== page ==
News & Analysis


The loonie fell yesterday for the third consecutive trading day, but movement in USDCAD was fairly limited, making it one of the better performers in the G10 space. The move was supported by all of the main cross-asset drivers, as US yields gained a couple of bps more than Canadian yields, equities fell, and crude oil retraced to the $86 handle. No Canadian headlines hit the wires. With the Federal Reserve decision set for tomorrow, volatility will likely be high. Canadian PMIs for October are also scheduled for release at 14:30 BST / 09:30 ET. We recommend contacting your dedicated dealer to discuss how to position your exposure.


The US dollar started the weak brightly, with an index of USD strength against its major peers showing overall the currency gained 0.75% in trading yesterday. With overall market sentiment expecting a 0.75% interest rate hike from the Federal Reserve at tomorrow’s meeting, markets main focus will be on Chair Jerome Powell’s subsequent press conference, which traders will scrutinise for signs of any change or slowdown in the expected pace of monetary tightening from the Fed. For today, economic data releases include the Institute for Supply Management’s manufacturing sector Purchasing Managers Index, and the Bureau of Labor Statistics Job Openings and Labor Turnover Survey (JOLTS), which are both seen as key gauges of the manufacturing sector and unemployment levels, respectively.


Preliminary Eurozone inflation data released yesterday showed the headline rate rising to an annualised 10.7%, above forecasts, and representing yet another fresh high. Energy costs posted a 41.9% rise, with food, alcohol and tobacco up 13.%. Core inflation, which strips out the most volatile elements, also rise sharply to 5%, also representing yet another fresh high. Concurrently, data showed that Eurozone GDP only grew by 0.2% in the third quarter of the year, down from 0.8% in the previous quarter. This picture of rising costs and weakening economic activity puts the European Central Bank firmly between a rock and a hard place, as it battles political criticism of the negative impact that tightening monetary policy has on demand, against its core mandate to get inflation under control. As a result, the euro has begun the weak by continuing to grind lower against most of its peers.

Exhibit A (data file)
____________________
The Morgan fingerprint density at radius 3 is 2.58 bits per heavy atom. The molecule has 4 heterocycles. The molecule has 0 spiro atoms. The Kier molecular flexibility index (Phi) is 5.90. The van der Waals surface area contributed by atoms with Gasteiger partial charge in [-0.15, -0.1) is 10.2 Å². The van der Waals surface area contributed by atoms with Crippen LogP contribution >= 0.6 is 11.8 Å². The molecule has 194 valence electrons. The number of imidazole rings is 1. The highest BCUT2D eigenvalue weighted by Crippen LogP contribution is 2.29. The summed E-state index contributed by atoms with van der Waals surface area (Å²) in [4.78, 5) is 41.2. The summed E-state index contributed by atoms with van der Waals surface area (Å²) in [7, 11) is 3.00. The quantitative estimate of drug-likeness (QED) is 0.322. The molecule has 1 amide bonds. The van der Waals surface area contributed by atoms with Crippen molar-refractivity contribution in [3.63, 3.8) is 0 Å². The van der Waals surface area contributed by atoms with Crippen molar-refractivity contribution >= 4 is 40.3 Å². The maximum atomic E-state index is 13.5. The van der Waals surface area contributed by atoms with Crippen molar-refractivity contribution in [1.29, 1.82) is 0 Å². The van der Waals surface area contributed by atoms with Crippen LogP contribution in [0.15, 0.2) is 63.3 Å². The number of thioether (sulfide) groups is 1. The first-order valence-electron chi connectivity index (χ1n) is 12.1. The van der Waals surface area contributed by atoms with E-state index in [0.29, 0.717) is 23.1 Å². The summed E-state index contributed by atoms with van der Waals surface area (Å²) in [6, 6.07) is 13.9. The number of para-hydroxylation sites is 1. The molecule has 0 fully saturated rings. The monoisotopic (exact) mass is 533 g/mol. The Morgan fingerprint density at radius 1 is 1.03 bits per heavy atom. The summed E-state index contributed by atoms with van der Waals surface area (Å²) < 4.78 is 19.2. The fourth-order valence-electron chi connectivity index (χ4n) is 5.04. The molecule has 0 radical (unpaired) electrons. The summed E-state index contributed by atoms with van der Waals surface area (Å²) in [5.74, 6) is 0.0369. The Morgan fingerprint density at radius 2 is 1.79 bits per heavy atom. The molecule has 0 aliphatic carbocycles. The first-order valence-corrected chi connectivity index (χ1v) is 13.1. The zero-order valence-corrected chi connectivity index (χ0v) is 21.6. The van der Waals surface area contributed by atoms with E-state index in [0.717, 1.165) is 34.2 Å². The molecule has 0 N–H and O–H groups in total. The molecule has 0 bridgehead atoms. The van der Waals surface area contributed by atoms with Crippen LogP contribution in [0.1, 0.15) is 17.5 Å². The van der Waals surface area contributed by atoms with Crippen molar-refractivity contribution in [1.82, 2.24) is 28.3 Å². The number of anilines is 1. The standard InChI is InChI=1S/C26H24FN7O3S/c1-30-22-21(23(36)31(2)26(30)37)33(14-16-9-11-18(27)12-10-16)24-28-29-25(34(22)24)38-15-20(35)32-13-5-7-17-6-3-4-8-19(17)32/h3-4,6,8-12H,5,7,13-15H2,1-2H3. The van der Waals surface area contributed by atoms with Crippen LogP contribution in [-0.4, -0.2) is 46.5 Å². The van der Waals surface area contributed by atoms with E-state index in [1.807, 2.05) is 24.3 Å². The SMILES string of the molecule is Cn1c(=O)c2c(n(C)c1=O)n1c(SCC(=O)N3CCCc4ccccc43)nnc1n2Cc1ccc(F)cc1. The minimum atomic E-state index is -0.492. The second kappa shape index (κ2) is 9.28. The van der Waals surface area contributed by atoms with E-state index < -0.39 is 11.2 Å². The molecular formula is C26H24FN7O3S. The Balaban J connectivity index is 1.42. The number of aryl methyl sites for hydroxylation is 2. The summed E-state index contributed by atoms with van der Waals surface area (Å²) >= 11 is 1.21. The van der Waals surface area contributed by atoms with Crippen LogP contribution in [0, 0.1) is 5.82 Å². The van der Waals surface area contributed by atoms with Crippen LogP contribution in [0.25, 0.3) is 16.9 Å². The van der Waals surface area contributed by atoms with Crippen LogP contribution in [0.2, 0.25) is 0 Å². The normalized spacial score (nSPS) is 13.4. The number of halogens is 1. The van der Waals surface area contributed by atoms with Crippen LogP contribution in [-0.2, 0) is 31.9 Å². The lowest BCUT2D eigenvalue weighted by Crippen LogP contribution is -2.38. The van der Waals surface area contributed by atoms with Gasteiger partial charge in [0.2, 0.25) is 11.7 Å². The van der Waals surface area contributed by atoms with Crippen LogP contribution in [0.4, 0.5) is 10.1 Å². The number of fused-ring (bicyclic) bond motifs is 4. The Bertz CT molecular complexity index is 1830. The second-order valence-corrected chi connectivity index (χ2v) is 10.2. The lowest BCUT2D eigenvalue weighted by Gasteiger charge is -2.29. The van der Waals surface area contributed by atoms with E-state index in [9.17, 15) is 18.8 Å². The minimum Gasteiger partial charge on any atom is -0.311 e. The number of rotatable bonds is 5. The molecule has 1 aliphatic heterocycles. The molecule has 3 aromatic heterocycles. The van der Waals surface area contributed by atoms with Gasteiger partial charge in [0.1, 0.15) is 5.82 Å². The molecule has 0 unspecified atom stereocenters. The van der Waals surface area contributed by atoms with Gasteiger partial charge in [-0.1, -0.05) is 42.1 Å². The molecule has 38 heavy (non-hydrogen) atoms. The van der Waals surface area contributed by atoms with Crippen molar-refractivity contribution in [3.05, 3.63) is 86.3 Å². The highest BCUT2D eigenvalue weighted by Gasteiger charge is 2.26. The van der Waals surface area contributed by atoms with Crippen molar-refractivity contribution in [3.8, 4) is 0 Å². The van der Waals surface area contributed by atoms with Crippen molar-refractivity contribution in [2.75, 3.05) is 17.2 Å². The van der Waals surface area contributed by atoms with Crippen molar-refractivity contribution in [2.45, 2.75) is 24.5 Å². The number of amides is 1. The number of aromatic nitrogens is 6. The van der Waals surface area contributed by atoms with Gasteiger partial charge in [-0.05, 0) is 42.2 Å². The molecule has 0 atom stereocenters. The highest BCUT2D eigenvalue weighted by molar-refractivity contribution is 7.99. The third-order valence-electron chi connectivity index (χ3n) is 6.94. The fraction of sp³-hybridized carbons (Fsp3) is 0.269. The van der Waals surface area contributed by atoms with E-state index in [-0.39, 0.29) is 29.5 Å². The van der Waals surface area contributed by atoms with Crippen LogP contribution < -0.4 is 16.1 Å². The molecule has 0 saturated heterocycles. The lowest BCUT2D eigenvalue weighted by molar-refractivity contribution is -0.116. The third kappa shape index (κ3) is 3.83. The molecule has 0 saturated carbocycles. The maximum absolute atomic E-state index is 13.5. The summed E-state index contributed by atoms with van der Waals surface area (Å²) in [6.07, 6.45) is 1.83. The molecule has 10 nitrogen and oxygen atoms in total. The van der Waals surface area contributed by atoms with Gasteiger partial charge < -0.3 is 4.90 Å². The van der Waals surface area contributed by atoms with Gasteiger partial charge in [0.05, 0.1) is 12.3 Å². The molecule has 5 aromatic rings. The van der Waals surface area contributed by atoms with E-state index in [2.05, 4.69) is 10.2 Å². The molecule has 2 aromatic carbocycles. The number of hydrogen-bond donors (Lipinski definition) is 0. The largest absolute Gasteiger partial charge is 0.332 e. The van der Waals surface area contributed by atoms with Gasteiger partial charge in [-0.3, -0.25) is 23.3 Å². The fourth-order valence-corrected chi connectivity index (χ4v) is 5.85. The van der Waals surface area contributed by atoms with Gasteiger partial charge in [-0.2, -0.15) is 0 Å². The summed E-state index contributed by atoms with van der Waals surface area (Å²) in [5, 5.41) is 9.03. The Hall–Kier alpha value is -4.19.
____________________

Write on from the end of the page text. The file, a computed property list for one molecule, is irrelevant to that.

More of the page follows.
Sterling drifted lower against the US dollar yesterday, as did most other major currency pairs, with the pound itself remaining largely out of the spotlight. That said, a meeting of Prime Minister Rishi Sunak and his Chancellor Jeremy Hunt all but confirmed tax hikes will be necessitated to shore up UK public finances, with a Treasury readout noting the pair discussed the “eye-watering” gap in current plans and agreeing that “tough decisions” would be needed. The outlook is so gloomy that yesterday even a meteorological report, which forecast a colder-than-usual winter, had traders concerned about the implied increase in energy costs for the UK exacerbating its cost of living crisis. Lastly, a house price report from Nationwide this morning showed a month-on-month house price fall of 0.9%, much lower than the predicted 0.4% fall. This backdrop will test the Bank of England’s resolve that inflation remains its sole target when it meets this week. Current expectations are for a 0.75% hike, but bets are likely to grow that the BoE could undershoot that given the growing signs of underlying weakness in the UK economy.



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